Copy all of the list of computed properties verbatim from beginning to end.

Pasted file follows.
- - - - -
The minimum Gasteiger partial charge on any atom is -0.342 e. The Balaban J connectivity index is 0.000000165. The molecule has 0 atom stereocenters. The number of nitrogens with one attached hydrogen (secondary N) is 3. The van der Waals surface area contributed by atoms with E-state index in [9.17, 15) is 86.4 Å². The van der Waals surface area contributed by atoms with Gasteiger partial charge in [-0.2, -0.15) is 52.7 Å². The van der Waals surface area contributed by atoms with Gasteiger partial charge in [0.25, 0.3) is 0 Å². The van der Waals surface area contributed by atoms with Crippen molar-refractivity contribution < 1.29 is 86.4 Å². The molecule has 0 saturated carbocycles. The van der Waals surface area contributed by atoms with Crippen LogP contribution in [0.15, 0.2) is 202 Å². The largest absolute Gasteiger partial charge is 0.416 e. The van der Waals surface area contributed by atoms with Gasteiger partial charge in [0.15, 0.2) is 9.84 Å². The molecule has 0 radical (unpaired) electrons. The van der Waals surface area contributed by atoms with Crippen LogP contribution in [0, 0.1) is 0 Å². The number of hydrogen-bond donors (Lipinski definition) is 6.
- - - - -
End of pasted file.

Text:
The minimum Gasteiger partial charge on any atom is -0.342 e. The Balaban J connectivity index is 0.000000165. The molecule has 0 atom stereocenters. The number of nitrogens with one attached hydrogen (secondary N) is 3. The van der Waals surface area contributed by atoms with E-state index in [9.17, 15) is 86.4 Å². The van der Waals surface area contributed by atoms with Gasteiger partial charge in [-0.2, -0.15) is 52.7 Å². The van der Waals surface area contributed by atoms with Gasteiger partial charge in [0.25, 0.3) is 0 Å². The van der Waals surface area contributed by atoms with Crippen molar-refractivity contribution < 1.29 is 86.4 Å². The molecule has 0 saturated carbocycles. The van der Waals surface area contributed by atoms with Crippen LogP contribution in [0.15, 0.2) is 202 Å². The largest absolute Gasteiger partial charge is 0.416 e. The van der Waals surface area contributed by atoms with Gasteiger partial charge in [0.15, 0.2) is 9.84 Å². The molecule has 0 radical (unpaired) electrons. The van der Waals surface area contributed by atoms with Crippen LogP contribution in [0, 0.1) is 0 Å². The number of hydrogen-bond donors (Lipinski definition) is 6.